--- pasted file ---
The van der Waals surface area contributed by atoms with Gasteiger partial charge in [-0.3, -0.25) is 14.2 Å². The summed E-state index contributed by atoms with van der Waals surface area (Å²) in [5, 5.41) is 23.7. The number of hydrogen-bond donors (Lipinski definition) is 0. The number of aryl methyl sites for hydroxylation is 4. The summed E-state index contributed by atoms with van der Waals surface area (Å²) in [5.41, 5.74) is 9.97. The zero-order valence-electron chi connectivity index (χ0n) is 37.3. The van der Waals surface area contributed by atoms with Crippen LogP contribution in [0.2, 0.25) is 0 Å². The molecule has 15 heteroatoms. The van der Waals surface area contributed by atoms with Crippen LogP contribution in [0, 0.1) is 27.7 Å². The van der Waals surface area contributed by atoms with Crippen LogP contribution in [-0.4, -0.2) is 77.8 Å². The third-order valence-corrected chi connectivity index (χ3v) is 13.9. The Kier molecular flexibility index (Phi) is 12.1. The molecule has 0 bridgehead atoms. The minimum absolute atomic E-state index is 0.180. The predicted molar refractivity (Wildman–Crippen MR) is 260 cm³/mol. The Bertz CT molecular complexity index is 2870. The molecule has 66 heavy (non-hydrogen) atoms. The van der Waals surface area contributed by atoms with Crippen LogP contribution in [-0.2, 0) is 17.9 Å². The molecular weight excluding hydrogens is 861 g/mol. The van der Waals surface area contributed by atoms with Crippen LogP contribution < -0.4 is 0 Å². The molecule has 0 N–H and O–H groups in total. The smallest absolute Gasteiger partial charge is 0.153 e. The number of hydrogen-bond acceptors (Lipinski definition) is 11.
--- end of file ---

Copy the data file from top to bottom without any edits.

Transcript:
The van der Waals surface area contributed by atoms with Gasteiger partial charge in [-0.3, -0.25) is 14.2 Å². The summed E-state index contributed by atoms with van der Waals surface area (Å²) in [5, 5.41) is 23.7. The number of hydrogen-bond donors (Lipinski definition) is 0. The number of aryl methyl sites for hydroxylation is 4. The summed E-state index contributed by atoms with van der Waals surface area (Å²) in [5.41, 5.74) is 9.97. The zero-order valence-electron chi connectivity index (χ0n) is 37.3. The van der Waals surface area contributed by atoms with Crippen LogP contribution in [0.2, 0.25) is 0 Å². The molecule has 15 heteroatoms. The van der Waals surface area contributed by atoms with Crippen LogP contribution in [0, 0.1) is 27.7 Å². The van der Waals surface area contributed by atoms with Crippen LogP contribution in [-0.4, -0.2) is 77.8 Å². The third-order valence-corrected chi connectivity index (χ3v) is 13.9. The Kier molecular flexibility index (Phi) is 12.1. The molecule has 0 bridgehead atoms. The minimum absolute atomic E-state index is 0.180. The predicted molar refractivity (Wildman–Crippen MR) is 260 cm³/mol. The Bertz CT molecular complexity index is 2870. The molecule has 66 heavy (non-hydrogen) atoms. The van der Waals surface area contributed by atoms with Crippen LogP contribution in [-0.2, 0) is 17.9 Å². The molecular weight excluding hydrogens is 861 g/mol. The van der Waals surface area contributed by atoms with Crippen LogP contribution < -0.4 is 0 Å². The molecule has 0 N–H and O–H groups in total. The smallest absolute Gasteiger partial charge is 0.153 e. The number of hydrogen-bond acceptors (Lipinski definition) is 11.